A couple of days after British referendum on exiting the EU I witnessed a disturbing altercation between two hard working Indian sub-continent migrant owners of a Dublin city centre Spar shop and a bunch of white Irish drunks who were kicking the shop’s door and harassing the owners in an attempt to steal booze. Without being there I was sure that the confrontation had racist undertones (as confirmed to me by the shop owners the following day). It lasted some twenty minutes and was only resolved when the gardai arrived, but it left me wondering whether the racism of the white marauders – like the Nazi graffiti sprayed in the last few days in Northern Ireland – had anything to do with the Brexit vote.
Social media have been abuzz with posts on the Brexit repercussions with much written about David Cameron’s resignation, Labour’s Jeremy Corbyn failure to prevent the exit vote, UKIP leader Nigel Farage and his fascist followers and the implications for Ireland. However, much more significant is the permission the vote has given to racists in Britain and elsewhere in Europe to express their anti-immigrant and anti-minorities toxic views.
As University of Edinburgh academic Akwugo Emejulu has written, despite arguments to the contrary, Brexit was mostly about race and about whiteness that, as a power relation, casts itself as victim. As the unstated aim of the Leave campaign was to re-claim British (or rather English) whiteness, Emejulu claims that its key argument was that the (white) ‘working class’ were suffering as result of ‘mass migration’, which supposedly put extra burdens on public services. Whiteness thus operates as victim as English people regularly complain about being over-run by ‘immigrants’ and ‘Muslims’. The people arguing this do not admit to being racist, but rather claim ‘common sense’ in suggesting that there is a limit to how many people Britain can allow in.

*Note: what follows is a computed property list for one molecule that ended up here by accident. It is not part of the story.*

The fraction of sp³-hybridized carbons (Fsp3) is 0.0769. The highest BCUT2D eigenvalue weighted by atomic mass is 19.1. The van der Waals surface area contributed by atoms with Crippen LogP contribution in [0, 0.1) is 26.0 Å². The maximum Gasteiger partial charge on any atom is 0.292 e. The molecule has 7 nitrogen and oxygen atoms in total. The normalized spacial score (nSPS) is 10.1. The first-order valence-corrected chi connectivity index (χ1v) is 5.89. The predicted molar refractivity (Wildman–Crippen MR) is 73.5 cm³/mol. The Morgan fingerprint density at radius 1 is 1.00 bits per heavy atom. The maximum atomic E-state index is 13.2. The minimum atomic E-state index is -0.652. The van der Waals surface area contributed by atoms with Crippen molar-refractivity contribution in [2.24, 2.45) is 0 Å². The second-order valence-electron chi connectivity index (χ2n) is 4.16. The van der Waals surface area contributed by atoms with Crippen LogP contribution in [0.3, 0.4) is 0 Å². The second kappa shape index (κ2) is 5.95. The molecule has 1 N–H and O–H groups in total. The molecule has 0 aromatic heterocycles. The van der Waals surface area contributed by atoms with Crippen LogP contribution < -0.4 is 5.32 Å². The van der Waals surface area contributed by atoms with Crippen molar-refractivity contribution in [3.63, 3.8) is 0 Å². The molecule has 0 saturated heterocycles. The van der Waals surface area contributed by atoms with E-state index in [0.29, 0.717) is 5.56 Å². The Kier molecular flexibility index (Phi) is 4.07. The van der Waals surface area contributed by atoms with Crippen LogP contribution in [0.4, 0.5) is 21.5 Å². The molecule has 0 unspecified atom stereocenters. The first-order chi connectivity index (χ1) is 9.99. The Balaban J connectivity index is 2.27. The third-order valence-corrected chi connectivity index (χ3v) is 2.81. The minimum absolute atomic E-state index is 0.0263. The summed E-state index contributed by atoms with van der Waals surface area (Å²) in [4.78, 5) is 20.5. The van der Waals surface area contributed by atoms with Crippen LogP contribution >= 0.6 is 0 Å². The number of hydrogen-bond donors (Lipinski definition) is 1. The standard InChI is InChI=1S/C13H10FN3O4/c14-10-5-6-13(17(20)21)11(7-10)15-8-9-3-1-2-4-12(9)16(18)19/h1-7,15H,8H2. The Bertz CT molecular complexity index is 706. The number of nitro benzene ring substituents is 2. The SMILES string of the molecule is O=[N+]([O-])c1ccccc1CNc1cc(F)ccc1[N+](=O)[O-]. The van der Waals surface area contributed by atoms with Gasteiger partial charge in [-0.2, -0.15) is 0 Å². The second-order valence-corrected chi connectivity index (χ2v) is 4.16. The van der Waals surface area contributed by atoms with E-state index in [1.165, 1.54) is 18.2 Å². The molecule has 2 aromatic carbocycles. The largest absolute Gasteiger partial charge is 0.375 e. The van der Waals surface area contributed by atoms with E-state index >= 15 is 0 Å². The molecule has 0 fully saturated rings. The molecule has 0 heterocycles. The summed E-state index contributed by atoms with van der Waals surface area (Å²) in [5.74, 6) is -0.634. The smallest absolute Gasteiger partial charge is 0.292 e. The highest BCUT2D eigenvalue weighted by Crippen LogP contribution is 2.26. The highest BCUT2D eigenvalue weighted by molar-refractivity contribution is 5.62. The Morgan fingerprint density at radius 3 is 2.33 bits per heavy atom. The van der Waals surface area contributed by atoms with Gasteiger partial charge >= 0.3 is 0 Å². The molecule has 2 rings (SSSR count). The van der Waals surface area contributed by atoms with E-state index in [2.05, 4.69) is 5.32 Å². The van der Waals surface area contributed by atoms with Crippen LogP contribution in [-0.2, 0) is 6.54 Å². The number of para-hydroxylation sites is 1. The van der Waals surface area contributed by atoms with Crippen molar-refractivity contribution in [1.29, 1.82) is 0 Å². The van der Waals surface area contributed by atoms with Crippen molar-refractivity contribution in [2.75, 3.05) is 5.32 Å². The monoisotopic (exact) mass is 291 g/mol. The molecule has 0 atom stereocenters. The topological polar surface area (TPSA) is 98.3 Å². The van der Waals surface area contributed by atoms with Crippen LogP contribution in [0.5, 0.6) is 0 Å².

Thus, in the best tradition of what the French sociologist Etienne Balibar called ‘crisis racism’, migrants, rather than the government, are blamed for austerity. But austerity measures have been the British (and yes, also the Irish) government response to the 2008 economic crisis, rather than an imposition by the EU or the fault of migrants. The housing crisis, unemployment in certain sectors, the depletion of the education and health systems have all been caused neither by the EU or by immigrants, who, as I have said many times here, are net contributors to the economy when allowed to do so.
And, Emejulu adds, whiteness as victimhood is also deployed in a much more insidious fashion. Both before and after the Brexit vote, ‘invisible’ and privileged white EU migrants (including Irish ones) began to report feeling unwelcomed and unsafe. These reports combine with social media accounts of a 57% increase in racial harassment cases since the referendum. Yet, feeling unsafe in Britain where many have lived for years and the racist and xenophobic nature of the harassment cases we have witnessed on social media are minimised by whiteness, which, even in discussions of racism and antiracism, prefers to present itself as victimhood, whilst at the same time erasing the experiences of immigrants and people of colour.
I doubt whether the drunk white Irish youngsters who harassed the immigrant shop keepers in Dublin’s city centre were even conscious of Brexit. But the worrying emergence of an Irish variant of UKIP, Pegida and other European proto-fascist groups augurs badly for racism in this country. We need to watch out, protect immigrants and people of colour, and report racist attacks to the gardai before things get much much uglier.